Study finds lubricating oil the dominant source of primary organic aerosol from both diesel and gasoline vehicles
20 March 2014
|Comparison plot showing mass fractions (Fm) of chemically characterized components of lubricating oils and POA. Credit: ACS, Worton et al. Click to enlarge.|
Findings from a study by researchers at the University of California, Berkeley and Berkeley National Laboratory suggest that lubricating oil is the dominant source of primary organic aerosol (POA) from both gasoline- and diesel-powered vehicles. Unburned diesel fuel makes an additional smaller contribution, with an additional smaller contribution from unburned gasoline. A paper on the work is published in the ACS journal Environmental Science & Technology.
Motor vehicles are major sources of organic carbon emissions, with implications for human health and air quality, especially in urban areas. The emitted organic carbon is in the form of both primary particulate matter (PM) and gas phase organic compounds of a wide range of volatilities that can be oxidized in the atmosphere to form secondary organic aerosol (SOA). (Earlier post.) The majority of fine PM from vehicles is carbonaceous in the form of either black (BC) or organic carbon, the latter of which is directly emitted as primary organic aerosol (POA).
Heavy duty (HD) diesel trucks are responsible for a disproportionate amount of BC and POA relative to light duty (LD) vehicles due to emission factors that are ∼50 and ∼15 times larger, respectively, the researchers note.
In contrast to BC, POA contains many thousands of organic compounds that are thought to be derived from unburned fuel, unburned lubricating oil, and as byproducts of incomplete combustion. Previous chassis dynamometer studies have estimated the contributions of unburned fuel and unburned lubricating oil to POA emissions for a small number of vehicles (<100 per study). These studies showed a wide range in the contribution of unburned lubricating oil to POA emissions (20−80%). A substantial fraction of POA has been shown to be semivolatile under atmospheric conditions. Following emission these organics can evaporate due to dilution to form low volatility vapors that can be oxidized to form SOA.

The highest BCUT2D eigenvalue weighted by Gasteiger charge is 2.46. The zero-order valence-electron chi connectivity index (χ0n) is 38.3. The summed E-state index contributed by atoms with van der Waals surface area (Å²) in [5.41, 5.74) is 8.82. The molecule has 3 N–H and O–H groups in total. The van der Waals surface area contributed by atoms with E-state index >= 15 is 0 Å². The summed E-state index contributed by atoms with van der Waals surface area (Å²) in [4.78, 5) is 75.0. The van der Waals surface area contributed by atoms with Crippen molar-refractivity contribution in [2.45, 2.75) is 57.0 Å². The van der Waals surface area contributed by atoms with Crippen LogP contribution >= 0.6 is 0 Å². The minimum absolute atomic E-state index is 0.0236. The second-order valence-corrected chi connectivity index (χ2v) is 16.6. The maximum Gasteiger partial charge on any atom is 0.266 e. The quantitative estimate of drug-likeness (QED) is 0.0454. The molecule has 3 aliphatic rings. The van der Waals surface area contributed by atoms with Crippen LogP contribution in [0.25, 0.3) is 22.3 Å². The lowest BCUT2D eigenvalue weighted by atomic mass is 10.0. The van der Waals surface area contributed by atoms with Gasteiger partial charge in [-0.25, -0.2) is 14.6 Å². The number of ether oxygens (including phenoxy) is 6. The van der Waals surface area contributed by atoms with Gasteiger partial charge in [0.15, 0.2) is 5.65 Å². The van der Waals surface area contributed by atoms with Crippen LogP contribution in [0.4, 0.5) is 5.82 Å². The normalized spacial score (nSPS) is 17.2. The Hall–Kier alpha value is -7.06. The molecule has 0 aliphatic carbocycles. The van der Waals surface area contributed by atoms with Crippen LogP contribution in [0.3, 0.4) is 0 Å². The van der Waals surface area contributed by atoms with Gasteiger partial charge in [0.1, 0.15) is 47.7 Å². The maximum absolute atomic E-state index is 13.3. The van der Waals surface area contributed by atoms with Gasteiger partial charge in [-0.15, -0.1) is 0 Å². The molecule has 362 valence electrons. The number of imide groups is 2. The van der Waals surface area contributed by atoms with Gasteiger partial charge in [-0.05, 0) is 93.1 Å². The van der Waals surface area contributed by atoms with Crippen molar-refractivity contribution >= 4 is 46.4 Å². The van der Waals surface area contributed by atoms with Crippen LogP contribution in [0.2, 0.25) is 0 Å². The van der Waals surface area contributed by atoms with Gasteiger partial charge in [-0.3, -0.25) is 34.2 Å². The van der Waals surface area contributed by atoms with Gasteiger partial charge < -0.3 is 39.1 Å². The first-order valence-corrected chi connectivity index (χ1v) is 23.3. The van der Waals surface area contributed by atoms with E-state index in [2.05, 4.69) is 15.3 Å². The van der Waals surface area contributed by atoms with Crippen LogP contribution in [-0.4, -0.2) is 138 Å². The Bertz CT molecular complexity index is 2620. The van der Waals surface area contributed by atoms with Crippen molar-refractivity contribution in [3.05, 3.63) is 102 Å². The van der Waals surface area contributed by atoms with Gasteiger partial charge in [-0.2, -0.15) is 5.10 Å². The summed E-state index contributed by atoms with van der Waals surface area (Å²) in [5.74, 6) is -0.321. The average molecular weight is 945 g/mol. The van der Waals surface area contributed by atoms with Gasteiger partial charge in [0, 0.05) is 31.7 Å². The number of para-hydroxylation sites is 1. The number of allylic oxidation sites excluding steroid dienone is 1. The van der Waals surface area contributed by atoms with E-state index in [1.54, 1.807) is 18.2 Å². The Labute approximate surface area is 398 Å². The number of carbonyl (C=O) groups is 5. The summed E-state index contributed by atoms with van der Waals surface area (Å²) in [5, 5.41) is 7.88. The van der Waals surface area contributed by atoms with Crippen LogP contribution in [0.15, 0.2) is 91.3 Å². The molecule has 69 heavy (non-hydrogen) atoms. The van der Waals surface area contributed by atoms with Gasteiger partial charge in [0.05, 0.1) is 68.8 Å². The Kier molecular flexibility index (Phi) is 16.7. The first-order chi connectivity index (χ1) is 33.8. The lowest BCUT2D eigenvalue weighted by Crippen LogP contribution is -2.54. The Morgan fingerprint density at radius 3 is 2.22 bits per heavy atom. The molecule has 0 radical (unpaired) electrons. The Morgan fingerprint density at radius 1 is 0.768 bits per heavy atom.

Characterizing the chemical composition of POA and apportioning the contribution of these sources to the total POA mass is important as the chemical composition affects the rate and composition of SOA formation following evaporation, as well as the physical properties and toxicity of the aerosol.
The number of possible hydrocarbon isomers increases exponentially with increasing carbon number, which results in a very high number of constitutional isomers at large carbon numbers. Due to the large number of hydrocarbon compounds present in POA, many of which are constitutional isomers, the vast majority of the mass cannot be resolved by conventional separation techniques … In this work, we determine the comprehensive chemical composition of POA for a much larger number of vehicles than is possible with dynamometer testing (N = 4000−7500 light duty, 50−200 medium, and 0−150 heavy duty) by analyzing filter samples collected in a highway tunnel using GC × GC/VUV-HRTOFMS. It is important to note that these data represent composites of a high number of vehicles and while they are representative of real-world fleet and driving conditions, high-emitting vehicles can make a disproportionate contribution to these composite samples. Here we use this comprehensive analysis to better determine the contributions of unburned gasoline fuel, unburned diesel fuel, lubricating oil, and combustion byproducts to motor vehicle POA compared to tracer based methods.—Worton et al.